ER 5.7 also recognizes that a lawyer may provide law-related services to existing clients. But more exacting ethical restrictions then apply, whether or not the attorney offers such services through an entity separate from the lawyer's provision of legal services. Where a lawyer contemplates business dealings with an existing client, the Rules impose a "heavy burden" on the lawyer to show compliance with "stringent disclosure and consent requirements." These requirements may, as a practical matter, be difficult to meet. See Ariz. Ethics Op. 99-09 at 5.
"When a client-lawyer relationship exists with a person who is referred by a lawyer to a separate law-related services entity controlled by the lawyer, individually or with others, the lawyer must comply with ER 1.8(a)." ER 5.7, cmt. ¶ 6. Similarly, the comment to ER 1.8 notes that this rule applies to the lawyers engaged in the sale of law-related goods or services, such as investment services, to existing clients of the lawyer's legal practice. ER 1.8, cmt. ¶ 1.
Also relevant is ER 1.7, the general conflict of interest rule, which recognizes that "[l]oyalty and independent judgment are essential elements in the lawyer's relationship to a client." ER 1.7, cmt. ¶ 1. Under ER 1.7(a), a lawyer generally may not represent a client if there is a significant risk that the representation will be materially limited by the lawyer's personal interest. Such a "personal interest" conflict may not be waived by a client's informed consent unless, despite the conflict, the lawyer "reasonably believes" the lawyer will be able to provide competent and diligent representation. ER 1.7(b).
Where existing clients are involved, the facts posed by the inquiring attorney describe a proposed business transaction with a client. As such, the transaction must satisfy both ER 1.7 and ER 1.8 to comply with the ethical rules.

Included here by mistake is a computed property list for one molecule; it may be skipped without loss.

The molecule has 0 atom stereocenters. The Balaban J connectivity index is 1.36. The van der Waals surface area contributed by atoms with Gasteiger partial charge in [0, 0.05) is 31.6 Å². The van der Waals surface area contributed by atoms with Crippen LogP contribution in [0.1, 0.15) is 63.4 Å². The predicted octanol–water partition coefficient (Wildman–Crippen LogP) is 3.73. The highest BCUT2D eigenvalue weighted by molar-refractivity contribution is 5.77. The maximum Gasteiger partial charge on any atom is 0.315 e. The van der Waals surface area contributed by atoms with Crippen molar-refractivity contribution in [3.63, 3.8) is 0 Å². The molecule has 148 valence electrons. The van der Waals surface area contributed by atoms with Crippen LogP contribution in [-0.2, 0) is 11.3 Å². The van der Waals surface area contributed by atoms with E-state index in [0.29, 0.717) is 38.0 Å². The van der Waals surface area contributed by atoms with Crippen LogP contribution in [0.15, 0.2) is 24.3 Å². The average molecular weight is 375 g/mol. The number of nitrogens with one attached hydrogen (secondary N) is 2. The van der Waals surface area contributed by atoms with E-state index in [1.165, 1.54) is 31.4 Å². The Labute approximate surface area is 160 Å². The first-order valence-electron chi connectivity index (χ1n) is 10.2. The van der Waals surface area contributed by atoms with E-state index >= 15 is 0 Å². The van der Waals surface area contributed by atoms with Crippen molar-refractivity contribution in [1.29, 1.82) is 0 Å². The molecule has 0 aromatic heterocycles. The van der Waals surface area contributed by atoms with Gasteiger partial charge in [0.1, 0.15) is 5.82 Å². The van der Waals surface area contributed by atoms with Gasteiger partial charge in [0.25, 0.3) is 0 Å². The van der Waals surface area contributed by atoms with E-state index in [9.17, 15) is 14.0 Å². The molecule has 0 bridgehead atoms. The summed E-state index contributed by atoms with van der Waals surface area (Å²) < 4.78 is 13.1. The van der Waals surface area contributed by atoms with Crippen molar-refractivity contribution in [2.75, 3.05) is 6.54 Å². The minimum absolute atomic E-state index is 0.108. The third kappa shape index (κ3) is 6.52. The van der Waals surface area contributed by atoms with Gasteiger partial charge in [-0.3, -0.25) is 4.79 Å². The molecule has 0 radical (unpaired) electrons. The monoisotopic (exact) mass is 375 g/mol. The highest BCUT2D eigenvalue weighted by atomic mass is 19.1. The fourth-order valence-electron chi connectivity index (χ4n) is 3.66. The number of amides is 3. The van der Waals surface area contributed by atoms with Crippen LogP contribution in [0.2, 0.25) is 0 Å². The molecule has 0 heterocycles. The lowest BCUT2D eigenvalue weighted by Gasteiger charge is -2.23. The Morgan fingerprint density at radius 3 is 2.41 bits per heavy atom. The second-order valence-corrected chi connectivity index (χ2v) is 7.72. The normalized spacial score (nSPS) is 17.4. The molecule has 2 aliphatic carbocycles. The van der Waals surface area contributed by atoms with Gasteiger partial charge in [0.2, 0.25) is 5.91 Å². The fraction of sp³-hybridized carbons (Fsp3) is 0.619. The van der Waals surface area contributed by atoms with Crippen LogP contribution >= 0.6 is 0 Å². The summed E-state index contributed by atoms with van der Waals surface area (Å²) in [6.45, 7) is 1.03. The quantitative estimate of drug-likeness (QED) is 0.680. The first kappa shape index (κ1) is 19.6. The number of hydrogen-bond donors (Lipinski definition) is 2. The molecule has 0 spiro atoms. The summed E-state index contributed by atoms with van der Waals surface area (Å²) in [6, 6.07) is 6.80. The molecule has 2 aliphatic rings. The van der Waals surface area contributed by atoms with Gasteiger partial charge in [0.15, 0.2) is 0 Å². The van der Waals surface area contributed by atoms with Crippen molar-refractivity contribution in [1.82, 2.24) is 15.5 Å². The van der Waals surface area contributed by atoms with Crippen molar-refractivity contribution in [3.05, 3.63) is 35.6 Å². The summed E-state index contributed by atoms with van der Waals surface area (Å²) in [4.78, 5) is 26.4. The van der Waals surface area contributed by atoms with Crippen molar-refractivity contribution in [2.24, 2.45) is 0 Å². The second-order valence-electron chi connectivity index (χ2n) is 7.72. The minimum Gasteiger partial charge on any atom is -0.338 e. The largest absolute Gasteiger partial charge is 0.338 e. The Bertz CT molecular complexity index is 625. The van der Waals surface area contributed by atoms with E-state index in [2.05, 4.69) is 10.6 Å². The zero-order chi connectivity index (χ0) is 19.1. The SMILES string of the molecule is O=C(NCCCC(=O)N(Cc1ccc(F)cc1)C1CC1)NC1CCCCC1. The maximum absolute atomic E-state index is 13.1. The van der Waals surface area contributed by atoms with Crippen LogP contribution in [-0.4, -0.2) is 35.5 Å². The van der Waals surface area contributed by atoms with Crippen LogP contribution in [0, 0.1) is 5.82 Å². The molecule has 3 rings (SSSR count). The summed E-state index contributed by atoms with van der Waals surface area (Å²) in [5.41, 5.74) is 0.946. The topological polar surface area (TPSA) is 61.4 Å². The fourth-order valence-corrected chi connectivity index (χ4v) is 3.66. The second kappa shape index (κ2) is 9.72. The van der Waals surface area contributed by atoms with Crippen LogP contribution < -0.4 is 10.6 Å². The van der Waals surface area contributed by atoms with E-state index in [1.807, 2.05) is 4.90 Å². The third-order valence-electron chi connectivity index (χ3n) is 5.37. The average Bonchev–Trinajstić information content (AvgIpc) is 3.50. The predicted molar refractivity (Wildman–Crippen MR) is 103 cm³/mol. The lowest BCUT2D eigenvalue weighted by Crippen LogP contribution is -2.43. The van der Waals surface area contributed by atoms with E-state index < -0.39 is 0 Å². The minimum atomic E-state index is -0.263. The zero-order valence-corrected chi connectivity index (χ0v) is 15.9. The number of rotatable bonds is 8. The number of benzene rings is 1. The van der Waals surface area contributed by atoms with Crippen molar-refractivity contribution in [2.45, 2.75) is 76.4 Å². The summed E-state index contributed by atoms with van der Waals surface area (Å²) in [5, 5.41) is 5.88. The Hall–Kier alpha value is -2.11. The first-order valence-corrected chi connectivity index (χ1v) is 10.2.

As a threshold determination, the lawyer must assess whether the lawyer can refer the client for investment services by the lawyer's separate business, which will receive fees from a third-party investment advisory firm, and also "reasonably believe" that the lawyer will be able to provide competent and diligent representation as required by ER 1.7. See Ariz. Ethics Op. 99-09; Conn. Bar Ass'n, Informal Op. 97-16 (1997). If the answer to this question is no, the lawyer may not provide investment advisory services to the client.
Application of ER 1.7 raises the question whether a lawyer's accepting a "referral fee" for providing investment-related services to a client poses a "per se" conflict of interest under ER 1.7. Opinion 98-09, as noted above, concluded that operation of an investment advisory service very similar to that described by the inquiring attorney presented a "per se" conflict or, in terms of the current Rules, a nonconsentable conflict. For several reasons, we do not believe that Opinion 98-09 is correct with respect to the investment program described by the inquiring attorney.
First, and perhaps most importantly, Opinion 98-09 predates the adoption of ER 5.7 and does not discuss the proposed transaction in terms of ER 1.8(a), which governs business transactions with clients. See Opinion 98-09 at 4 n.2 . ER 5.7 does not adopt a blanket prohibition on a lawyer referring a client for ancillary business services in which the lawyer has a financial interest, but instead contemplates that ER 1.8(a) will apply to such activity. With respect to existing clients, the program described by the inquiring attorney does, in fact, involve a transaction in which a lawyer would be engaging in a business transaction by virtue of providing investment-related services and receiving a referral fee or commission from a third party.